Progress may have been made in dementia care but a look back at the aims of the 2009 National Dementia Strategy that have not been achieved shows there is still much more to be done, says Jeremy Hughes

Jeremy Hughes

Jeremy Hughes

Last month HSJ exclusively reported on a review commissioned by Alzheimer’s Society with Deloitte on what had been achieved during the National Dementia Strategy 2009-14.

Shortly afterwards the government published the Prime Minister’s Challenge on Dementia 2020.

Both reports highlighted what had been achieved, and particularly how much has advanced as a result of the challenge, which was launched in 2012.

Although there has been success in the last few years – not least in the critical area of raising diagnosis rates – it would be wrong to say everything is rosy.

‘While there has been success, it would be wrong to say everything is rosy’

Indeed, some of the 17 ambitions in the 2009 strategy have not advanced greatly.

As both the new challenge and the Deloitte report acknowledge, areas such as support for carers and improved end of life care received limited attention in the first strategy.

Quick turnaround

The 2020 challenge sets out some clear ambitions for the next five years.

The next government, working with NHS England, local authorities and other stakeholders will quickly have to turn this into a costed plan.

‘A lack of proper support results in people with dementia being in hospital when they don’t need to be’

But what have we learned over the years that will be fundamental to the success of the new plan?

Behind progress on the detailed content of the strategy and prime minister’s challenge, there have been five key enablers that have ensured progress:

Listening to and involving people affected by dementia transforms the way we work

The seven “I statements” in the national dementia declaration make us look at outcomes not just output, but our data collection and management needs to adjust accordingly.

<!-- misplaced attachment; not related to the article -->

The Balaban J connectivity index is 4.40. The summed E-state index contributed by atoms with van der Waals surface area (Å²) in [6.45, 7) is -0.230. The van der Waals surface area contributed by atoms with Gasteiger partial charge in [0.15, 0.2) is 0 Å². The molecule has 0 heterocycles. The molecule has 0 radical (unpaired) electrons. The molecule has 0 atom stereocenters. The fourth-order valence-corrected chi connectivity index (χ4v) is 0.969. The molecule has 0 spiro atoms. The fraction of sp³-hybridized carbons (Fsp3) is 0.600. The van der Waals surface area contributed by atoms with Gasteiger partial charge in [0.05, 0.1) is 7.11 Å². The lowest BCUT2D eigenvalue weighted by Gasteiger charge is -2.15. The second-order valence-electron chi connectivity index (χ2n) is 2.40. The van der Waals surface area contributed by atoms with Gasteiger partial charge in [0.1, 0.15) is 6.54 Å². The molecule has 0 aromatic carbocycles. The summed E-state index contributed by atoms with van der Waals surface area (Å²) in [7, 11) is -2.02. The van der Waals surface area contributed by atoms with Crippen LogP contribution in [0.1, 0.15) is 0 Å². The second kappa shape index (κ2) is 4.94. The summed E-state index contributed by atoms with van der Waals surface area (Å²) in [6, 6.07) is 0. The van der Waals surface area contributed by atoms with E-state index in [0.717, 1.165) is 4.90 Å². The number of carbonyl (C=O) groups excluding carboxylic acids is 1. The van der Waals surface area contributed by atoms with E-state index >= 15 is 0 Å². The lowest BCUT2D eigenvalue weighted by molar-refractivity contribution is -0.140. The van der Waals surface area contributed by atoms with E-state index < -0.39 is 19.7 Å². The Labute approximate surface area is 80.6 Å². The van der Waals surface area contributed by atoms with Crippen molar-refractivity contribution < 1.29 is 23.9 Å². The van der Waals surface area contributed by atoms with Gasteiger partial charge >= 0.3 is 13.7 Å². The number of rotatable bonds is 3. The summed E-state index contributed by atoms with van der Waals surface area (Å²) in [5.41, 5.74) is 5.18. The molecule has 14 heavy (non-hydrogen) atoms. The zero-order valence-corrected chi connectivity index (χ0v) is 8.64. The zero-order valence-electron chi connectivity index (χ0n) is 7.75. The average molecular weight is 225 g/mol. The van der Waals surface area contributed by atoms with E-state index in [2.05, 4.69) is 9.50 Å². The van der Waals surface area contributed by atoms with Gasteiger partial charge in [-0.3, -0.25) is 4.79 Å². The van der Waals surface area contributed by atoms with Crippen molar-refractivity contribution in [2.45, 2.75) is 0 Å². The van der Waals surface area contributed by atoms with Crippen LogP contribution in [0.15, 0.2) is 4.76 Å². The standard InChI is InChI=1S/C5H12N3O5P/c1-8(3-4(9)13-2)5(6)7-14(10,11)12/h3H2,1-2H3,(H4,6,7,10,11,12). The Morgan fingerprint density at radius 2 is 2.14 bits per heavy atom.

Where different parts of our health and care systems work together, we can achieve remarkable things

Dementia Action Alliance has become an inspirational forum for all national health and care organisations, driving forward the individual performance of members as well as developing high impact joint actions.

GPs, pharmacists, hospitals, care homes and the voluntary sector working together to cut by two-thirds the inappropriate use of anti-psychotics shows what can be done.

Action on today’s big health and care challenges demands wide societal engagement

Over 1 million people have participated in the Dementia Friends awareness programme. Around 80 towns and cities have committed to becoming dementia friendly communities, backed by British Standards Institute guidelines.

These initiatives harness the input of businesses, local council services, charities, faith groups and more, alongside health and care services, to transform the lives of local people.

Integrating health and social care

Nowhere are the costs, to the state and individual, of a lack of integration across health and social care more clearly seen than in supporting people with dementia.

‘The case must always be made for the financial reasons for change’

A lack of proper support in the community results in people with dementia across the country being in hospital when they don’t need to be.

The case must always be made for the financial reasons for change, alongside the imperative of improving care and support.

Leadership matters

The prime minister and health secretary have driven forward action on dementia, in care and in research, nationally and internationally, but leadership at the regional and local level has also been vital in tackling what have been neglected diseases.

There is of course much more to what has worked – and what hasn’t – in terms of tackling dementia.

Without these five, however, we wouldn’t have started making an impact on the greatest health concern in the over 50s. And without these we won’t make the much needed progress over the next five years.

Jeremy Hughes is chief executive officer of Alzheimer’s Society